The Federal Emergency Management Agency has approved initial funding for what appears to be the “largest storm disaster prevention endeavor in Texas,” the office of Houston Mayor Sylvester Turner announced Friday.
The $131 million North Canal project aims to mitigate flooding downtown and to the north by rerouting White Oak Bayou upstream of where it now connects with Buffalo Bayou, adding an overflow channel east of downtown and making bridge and channel improvements along Yale Street and Heights Boulevard.
Steve Costello, chief recovery officer for the mayor’s office, said in August that the project would help water flow more freely underneath those bridges and reduce flooding risks for as many as 1,000 homes.
“More than two years after Hurricane Harvey, federal government funding is flowing into Houston to save lives and protect property on a massive scale,” Turner said in a statement. “The North Canal is a landmark project, developed by the city, to minimize the devastation that may come with the next big storm.”
The project, which has long been in the works, is a collaboration between the city, state, county and Memorial Heights Redevelopment Authority, also known as Houston’s Tax Increment Reinvestment Zone (TIRZ) 5. Match funding for the federal grant is $25 million from TIRZ 5 and $20 million each from the city, Harris County Flood Control District and the Texas Department of Transportation.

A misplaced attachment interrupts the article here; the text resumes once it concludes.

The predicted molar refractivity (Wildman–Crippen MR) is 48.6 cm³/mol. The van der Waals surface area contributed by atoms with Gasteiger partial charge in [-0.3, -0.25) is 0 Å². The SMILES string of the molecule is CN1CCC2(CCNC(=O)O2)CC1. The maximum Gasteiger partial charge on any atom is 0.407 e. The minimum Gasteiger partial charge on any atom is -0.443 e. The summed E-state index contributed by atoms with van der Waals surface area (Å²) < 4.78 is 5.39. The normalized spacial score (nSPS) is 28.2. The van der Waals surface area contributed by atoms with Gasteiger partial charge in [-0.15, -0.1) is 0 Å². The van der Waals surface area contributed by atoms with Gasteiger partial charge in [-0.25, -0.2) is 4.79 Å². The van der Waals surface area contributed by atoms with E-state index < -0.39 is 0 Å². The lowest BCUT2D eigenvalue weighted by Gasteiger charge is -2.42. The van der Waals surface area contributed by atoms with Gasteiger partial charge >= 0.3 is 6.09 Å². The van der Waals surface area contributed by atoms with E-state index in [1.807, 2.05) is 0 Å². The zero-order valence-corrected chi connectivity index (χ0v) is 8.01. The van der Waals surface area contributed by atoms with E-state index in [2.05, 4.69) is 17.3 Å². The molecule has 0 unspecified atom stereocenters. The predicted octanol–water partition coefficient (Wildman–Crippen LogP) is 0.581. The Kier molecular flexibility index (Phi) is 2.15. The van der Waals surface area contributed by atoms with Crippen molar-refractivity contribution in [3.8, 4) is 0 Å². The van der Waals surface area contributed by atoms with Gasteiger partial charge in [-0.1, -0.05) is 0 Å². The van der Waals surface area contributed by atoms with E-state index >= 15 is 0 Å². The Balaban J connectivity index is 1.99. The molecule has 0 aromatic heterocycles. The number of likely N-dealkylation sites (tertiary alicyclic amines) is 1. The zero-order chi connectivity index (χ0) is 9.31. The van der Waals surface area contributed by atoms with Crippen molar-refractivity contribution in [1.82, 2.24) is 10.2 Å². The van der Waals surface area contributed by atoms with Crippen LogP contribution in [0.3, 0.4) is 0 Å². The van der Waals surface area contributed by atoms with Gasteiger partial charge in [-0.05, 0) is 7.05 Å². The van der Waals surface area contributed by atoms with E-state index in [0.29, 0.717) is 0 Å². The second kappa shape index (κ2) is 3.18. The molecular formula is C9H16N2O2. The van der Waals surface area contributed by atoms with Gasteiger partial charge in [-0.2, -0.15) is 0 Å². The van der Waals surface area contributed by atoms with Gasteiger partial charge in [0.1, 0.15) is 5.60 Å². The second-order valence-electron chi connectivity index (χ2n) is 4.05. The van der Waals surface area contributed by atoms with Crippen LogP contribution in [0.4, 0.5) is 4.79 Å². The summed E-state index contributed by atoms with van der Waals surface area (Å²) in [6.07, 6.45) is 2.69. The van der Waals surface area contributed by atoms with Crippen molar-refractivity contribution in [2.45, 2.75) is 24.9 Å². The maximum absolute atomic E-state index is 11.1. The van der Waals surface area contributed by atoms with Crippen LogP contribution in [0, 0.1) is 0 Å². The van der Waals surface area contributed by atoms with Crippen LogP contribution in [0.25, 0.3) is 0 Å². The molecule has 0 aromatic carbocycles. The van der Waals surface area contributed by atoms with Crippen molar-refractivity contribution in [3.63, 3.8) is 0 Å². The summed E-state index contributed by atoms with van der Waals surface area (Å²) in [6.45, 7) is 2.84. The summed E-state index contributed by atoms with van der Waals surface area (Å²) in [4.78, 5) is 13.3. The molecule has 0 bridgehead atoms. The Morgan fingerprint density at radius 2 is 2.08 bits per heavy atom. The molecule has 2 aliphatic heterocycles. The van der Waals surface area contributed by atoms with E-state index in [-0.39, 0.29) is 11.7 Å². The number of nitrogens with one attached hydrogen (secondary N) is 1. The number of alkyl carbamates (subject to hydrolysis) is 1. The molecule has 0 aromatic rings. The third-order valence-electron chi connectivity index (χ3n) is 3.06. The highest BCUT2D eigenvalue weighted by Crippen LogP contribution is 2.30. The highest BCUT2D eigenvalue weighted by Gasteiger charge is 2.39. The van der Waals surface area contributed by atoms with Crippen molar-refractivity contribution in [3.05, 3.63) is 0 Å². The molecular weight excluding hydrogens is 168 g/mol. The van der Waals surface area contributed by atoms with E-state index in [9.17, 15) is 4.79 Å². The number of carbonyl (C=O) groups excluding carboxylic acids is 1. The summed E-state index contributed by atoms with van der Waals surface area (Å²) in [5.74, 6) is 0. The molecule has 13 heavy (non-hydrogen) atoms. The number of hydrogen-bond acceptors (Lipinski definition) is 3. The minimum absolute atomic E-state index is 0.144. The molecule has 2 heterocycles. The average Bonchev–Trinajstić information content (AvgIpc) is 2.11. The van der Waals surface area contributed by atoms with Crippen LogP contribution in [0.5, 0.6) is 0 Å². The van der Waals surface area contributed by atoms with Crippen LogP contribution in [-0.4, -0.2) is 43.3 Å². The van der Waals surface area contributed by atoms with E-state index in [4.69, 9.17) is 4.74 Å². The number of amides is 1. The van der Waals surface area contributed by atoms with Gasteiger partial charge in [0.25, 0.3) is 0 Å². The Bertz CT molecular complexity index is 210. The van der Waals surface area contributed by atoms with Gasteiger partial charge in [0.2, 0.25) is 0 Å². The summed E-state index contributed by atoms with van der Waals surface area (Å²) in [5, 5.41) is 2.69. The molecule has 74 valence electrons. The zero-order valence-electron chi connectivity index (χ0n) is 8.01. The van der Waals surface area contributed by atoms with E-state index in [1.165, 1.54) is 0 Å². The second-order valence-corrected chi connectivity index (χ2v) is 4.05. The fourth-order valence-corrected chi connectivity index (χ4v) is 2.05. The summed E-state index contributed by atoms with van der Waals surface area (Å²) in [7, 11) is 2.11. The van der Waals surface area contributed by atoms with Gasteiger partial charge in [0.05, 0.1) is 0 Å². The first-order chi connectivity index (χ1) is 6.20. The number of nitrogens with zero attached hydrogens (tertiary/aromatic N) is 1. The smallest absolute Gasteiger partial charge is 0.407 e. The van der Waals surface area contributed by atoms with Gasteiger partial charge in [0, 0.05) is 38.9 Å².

The federal funding calls for the project to be completed by 2022.
“The minute we build those structures downtown, you get a significant lowering of flood levels on Buffalo Bayou and White Oak Bayou right there,” Costello said. “By the time it gets up to the Heights and the I-10 area along White Oak, the benefit has been diminished. Because the bridges have obstructions, they create flooding on I-10 and upstream. What we’ll do is replace those bridges with what we call low-profile bridges (to improve water flow).”